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on taking your travels home

As travelers we often pick up things on our journeys. So often that there’s even a name for them: souvenirs.

Today we’re going to have a little chat about the kind of souvenirs you should take home with you, and the kind you should leave without.

To make things easier for you, I’ve come up with four categories souvenirs typically fall under. Keep scrolling and we’ll discuss the significance of each…

CATEGORY I: junk

When I was in high school I spent three weeks in China, one in a hotel in Beijing and the other two with a host family in Chongqing. I somehow managed to bring along a purse, a duffel bag AND a massive suitcase (keep an eye out for my upcoming post on travel minimalism). It was ridiculous. I really didn’t have room for anything else… But because I thought souvenirs were so important, I crammed EVERYTHING I touched into those bags. Paper menus and receipts, the free comb at the hotel with Chinese characters on it, food wrappers… Most of which I ended up throwing out less than a month after I came home. This is Category I junk, defined as anything you would regard as trash in your hometown. Just because you are overseas or in a new city doesn’t mean every chopstick wrapper is special. What on earth are you going to do with it when you get home? Unless the answer is “frame it”, you should leave it behind.

CATEGORY II: gifts

On this same trip to China there was a big emphasis on gifts. I gave my host family some things from Seattle, my host family gave me a bunch of things from China. My classmates were all buying things for their friends and family, so, without considering what my family might actually want or like, I bought a bunch of odds and ends for them.

Gifts are a tricky form of souvenir, especially in a country like China where it’s an expected part of a cultural exchange. The important thing in this kind of situation is that you graciously accept a gift when it is given to you. No “oh, I already have one of those” or “nah, it’s okay, thanks though!” No, when you are given a gift, especially while traveling, accept it with thanks and figure out what to do with it later.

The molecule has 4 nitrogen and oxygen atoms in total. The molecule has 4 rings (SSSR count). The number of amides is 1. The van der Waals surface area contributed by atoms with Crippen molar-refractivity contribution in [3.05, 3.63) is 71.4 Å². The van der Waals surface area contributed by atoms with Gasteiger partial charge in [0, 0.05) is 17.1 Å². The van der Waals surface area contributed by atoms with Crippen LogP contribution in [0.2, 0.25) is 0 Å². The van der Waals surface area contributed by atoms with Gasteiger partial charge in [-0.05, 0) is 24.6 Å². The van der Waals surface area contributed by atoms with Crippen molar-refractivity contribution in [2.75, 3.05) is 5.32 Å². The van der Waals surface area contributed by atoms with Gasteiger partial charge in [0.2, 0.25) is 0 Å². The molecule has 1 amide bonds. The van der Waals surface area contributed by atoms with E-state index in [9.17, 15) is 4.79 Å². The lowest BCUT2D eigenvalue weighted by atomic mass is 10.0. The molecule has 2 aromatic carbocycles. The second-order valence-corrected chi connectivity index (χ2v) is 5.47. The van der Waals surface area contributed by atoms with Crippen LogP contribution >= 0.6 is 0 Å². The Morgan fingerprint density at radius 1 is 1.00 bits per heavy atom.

Unless it’s sketchy and you suspect drugs are hidden inside the gift, which is rare but does happen. Then you can refuse the gift.

Anyways, when you get home, if your gift has meaning or value to you, keep it! If not, well, you can donate or re-gift it.

As far as gifts for other people… Consider what your loved ones might actually appreciate. If they don’t love a lot of kitsch and clutter, don’t buy them a handful of Buddha figurines and waving cat thingies. Think about what they like and do and bring them something that relates. Do they like to cook? Bring back some regionally spiced salts. Are they an accessory fanatic? Find a scarf or necklace made by a local artisan.

With gifts, always make it a point to get people things that are truly foreign, really from the area you are visiting, versus a T-shirt with “I went to country X!” or something written on it.

 

CATEGORY III: things you can use

Having learnt my lesson in China, the only purchase I made in Reykjavik last year was an Icelandic wool hat. Maybe a little touristy, but it’s super warm and something I’ll actually wear every winter. Every time I put it on I’ll also remember the freezing cold horseback ride through rocky terrain in Iceland, wearing that hat and being so, so grateful I’d bought (it was so cold that later when they gave us coffee I was shaking so hard I knocked the cup over).

Things like that are good souvenirs. I actually like waiting to buy some things until I’m traveling for this reason. Say you’d like a great pair of shoes. Maybe save up to buy them during your upcoming trip to Italy, you know?

A bag of coffee is another favorite of mine to pick up. If you’re a coffee drinker, bring a bag of the local coffee home with you! I know it’s not a possibility everywhere, but you can also grab some tea, chocolates or other packaged edibles. Just remember customs might not allow fresh things back into your home country. Also, be careful because sometimes they think bags of coffee are bombs and you’ll have to wait while they swipe them for residue (this actually happened to me trying to bring bags of Peet’s to my parents in Texas). In general though, anything that’s edible is worth taking home to share.

CATEGORY IV: things that have meaning to you

It’s important to remember that everyone has their personal preferences. Maybe cheap souvenirs are meaningful to you- maybe you love displaying them or telling people about them. Maybe your best friend loves the cheesy T shirts you bring her after each trip.

But be wise. At the end of the day, you’ll know what has most meaning for you and your loved ones. For me, the only things I keep are photographs, journals and a few useful things. Unless it’s something I’m going to use on a daily basis, I don’t buy a lot of items, because I’ve never looked at something I’ve purchased in another place and thought, oh YES that time was so fun!

Instead, I’ll hear The Proclaimers and remember waking up to to “I wanna be 5000 miles” in a thin-walled apartment in Paris. I’ll eat pineapple and remember buying the same fruit cut into stars from an old woman on the stairs in Chongqing. I’ll glance over at my bookshelf and remember reading “The Night Circus” on my way to Singapore for the first time.

These are the things that bring me back, never the dress I bought or the wooden utensils, pieces of paper with foreign writing on them.

I think, too, that when you focus on the experience of travelling and less on what you should bring home with you, you get much more out of the journey.

You stay present.

You stay in the moment and are aware of the world surrounding you.

You come alive.

 

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